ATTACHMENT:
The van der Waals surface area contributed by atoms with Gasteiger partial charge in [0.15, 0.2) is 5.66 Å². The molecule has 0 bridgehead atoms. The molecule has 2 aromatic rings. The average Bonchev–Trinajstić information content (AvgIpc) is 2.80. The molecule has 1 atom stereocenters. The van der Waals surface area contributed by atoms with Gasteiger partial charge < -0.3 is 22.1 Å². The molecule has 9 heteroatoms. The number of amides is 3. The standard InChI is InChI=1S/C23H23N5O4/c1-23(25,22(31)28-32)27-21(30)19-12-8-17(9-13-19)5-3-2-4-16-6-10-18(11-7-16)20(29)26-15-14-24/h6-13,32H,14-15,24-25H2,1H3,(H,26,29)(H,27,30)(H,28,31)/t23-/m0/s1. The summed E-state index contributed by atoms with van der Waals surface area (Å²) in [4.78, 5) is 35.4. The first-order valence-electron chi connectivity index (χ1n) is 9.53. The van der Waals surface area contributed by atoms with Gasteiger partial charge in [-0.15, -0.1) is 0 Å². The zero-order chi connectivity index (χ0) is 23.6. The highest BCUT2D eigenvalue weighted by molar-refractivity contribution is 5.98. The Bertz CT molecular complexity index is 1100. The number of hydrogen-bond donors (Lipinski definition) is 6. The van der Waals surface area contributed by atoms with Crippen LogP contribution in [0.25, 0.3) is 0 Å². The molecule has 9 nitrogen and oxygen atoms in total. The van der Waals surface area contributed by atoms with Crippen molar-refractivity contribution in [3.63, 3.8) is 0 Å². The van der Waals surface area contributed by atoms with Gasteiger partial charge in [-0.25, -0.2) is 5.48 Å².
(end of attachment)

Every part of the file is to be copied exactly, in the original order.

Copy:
The van der Waals surface area contributed by atoms with Gasteiger partial charge in [0.15, 0.2) is 5.66 Å². The molecule has 0 bridgehead atoms. The molecule has 2 aromatic rings. The average Bonchev–Trinajstić information content (AvgIpc) is 2.80. The molecule has 1 atom stereocenters. The van der Waals surface area contributed by atoms with Gasteiger partial charge < -0.3 is 22.1 Å². The molecule has 9 heteroatoms. The number of amides is 3. The standard InChI is InChI=1S/C23H23N5O4/c1-23(25,22(31)28-32)27-21(30)19-12-8-17(9-13-19)5-3-2-4-16-6-10-18(11-7-16)20(29)26-15-14-24/h6-13,32H,14-15,24-25H2,1H3,(H,26,29)(H,27,30)(H,28,31)/t23-/m0/s1. The summed E-state index contributed by atoms with van der Waals surface area (Å²) in [4.78, 5) is 35.4. The first-order valence-electron chi connectivity index (χ1n) is 9.53. The van der Waals surface area contributed by atoms with Gasteiger partial charge in [-0.15, -0.1) is 0 Å². The zero-order chi connectivity index (χ0) is 23.6. The highest BCUT2D eigenvalue weighted by molar-refractivity contribution is 5.98. The Bertz CT molecular complexity index is 1100. The number of hydrogen-bond donors (Lipinski definition) is 6. The van der Waals surface area contributed by atoms with Crippen LogP contribution in [0.25, 0.3) is 0 Å². The molecule has 9 nitrogen and oxygen atoms in total. The van der Waals surface area contributed by atoms with Crippen molar-refractivity contribution in [3.63, 3.8) is 0 Å². The van der Waals surface area contributed by atoms with Gasteiger partial charge in [-0.25, -0.2) is 5.48 Å².